My mother-in-law’s Swedish Pancakes are legendary. This dish has long been in her arsenal of recipes, since before she even met her part-Swedish husband and became a mom to my beloved part-Swedish hubby. These are like crêpes, but moister and spongier than any other I’ve had. You can top them or fill them with whatever you’d like: fresh berries, powdered sugar, honey, lemon juice, cinnamon, jam, nutella, bananas, whipped cream, chocolate, syrup, or a combination of these. For a savory dish, you can even omit the sugar and vanilla and top with ham and cheese, egg, or a dressed salad. I’ve made a clementine sauce for this version, which is mostly sweet but just a touch bitter and sour, an interesting blend of flavors to refresh your palate and complement a strong brew of coffee in the morning!
With thanks to Charlotte, I’m happy to share this family favorite:
Charlotte’s Swedish Pancakes
(Makes about 6 large or 8 small pancakes; serves about 3 people)
- 3 eggs
- 2 cups milk
- 1 1/4 cups flour (a little at a time)
- 1 teaspoon vanilla extract
- 2 Tablespoons granulated sugar
- butter for greasing pan
- Sweet clementine sauce (recipe follows below*) or topping of choice
- powdered sugar
- Beat the eggs with a hand egg-beater, add the milk and mix. Add the flour a little at a time and whisk until incorporated. Add vanilla and sugar and whisk together. Let the batter rest for 15-30 minutes.
- Meanwhile, make sweet clementine sauce* or prepare alternate toppings.
- Grease a skillet with butter and heat over medium heat.
- With a large ladle or measuring cup, pour the thin batter into the center of the heated, greased skillet, swirling to form a round shape (you can also gently use the back of a ladle to even out the batter a bit, but some swirling is necessary). Aim for a thin layer that spatters and bubbles a bit. When ready to flip, after about 2 minutes, the underside should have some golden brown spots. Use a rubber spatula to lift a corner and then flip; cook for about another minute on the second side.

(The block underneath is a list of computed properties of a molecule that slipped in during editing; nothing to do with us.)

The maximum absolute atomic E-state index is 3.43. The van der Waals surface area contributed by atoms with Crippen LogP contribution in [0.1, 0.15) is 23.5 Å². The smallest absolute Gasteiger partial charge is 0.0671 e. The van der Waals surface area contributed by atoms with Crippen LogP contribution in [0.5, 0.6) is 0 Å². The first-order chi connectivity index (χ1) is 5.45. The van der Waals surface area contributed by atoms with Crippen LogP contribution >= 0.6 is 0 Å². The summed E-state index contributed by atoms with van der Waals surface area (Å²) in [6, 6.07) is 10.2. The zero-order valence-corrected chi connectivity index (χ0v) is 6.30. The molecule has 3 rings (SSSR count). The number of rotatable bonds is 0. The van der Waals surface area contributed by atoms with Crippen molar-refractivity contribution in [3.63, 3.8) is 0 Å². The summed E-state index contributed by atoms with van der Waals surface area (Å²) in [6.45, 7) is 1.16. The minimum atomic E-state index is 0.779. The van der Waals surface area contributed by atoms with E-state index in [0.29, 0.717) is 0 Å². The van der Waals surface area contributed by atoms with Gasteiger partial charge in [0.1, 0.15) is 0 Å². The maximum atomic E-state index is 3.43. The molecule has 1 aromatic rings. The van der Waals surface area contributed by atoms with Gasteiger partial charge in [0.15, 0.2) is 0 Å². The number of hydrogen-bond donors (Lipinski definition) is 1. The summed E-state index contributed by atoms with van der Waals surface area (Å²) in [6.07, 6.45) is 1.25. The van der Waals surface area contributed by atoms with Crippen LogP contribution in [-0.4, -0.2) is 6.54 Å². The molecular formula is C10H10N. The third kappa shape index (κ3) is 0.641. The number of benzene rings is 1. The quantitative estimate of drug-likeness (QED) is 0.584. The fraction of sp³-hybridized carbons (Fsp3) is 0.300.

- Transfer cooked pancake to a plate, sprinkle with powdered sugar through a strainer and roll up. Top with spooned-over sweet clementine sauce (or other garnishes) and another liberal sprinkle of powdered sugar. Repeat for subsequent pancakes.
* * * * * *
Laura’s Field Notes:
- Don’t worry if batter looks thin; it’s supposed to be this way.
- A small, 10-inch skillet works best here to ensure evenly round pancakes, using 1 large ladleful (about 1/2 cup) batter for each pancake. However, I’ve also used a 12-inch skillet with 1 1/2 ladlefuls of batter (3/4 cup) per pancake; you just have to swirl it around more vigorously to get a nice rounded shape.
- Make sure the skillet is placed in the center of the flame/burner to cook evenly.
- When you pour the batter in the skillet, you need to work fast to swirl it into a round shape. It’s a bit tricky to get the hang of it at first — I recommend a cup of coffee before starting!
- The first pancake of the batch usually doesn’t come out perfectly; just use it as a tester and adjust amount of heat/butter according to results.
- Especially when using a larger skillet, I’ve had them turn out less-than-perfectly round. Okay, sort of octopus-shaped, when some of those stubborn rivulets of batter refuse to merge and create a rounded edge. No matter: that’s the beauty of rolling them! Just tuck those imperfections in as you roll; they will be just as delicious, I assure you :).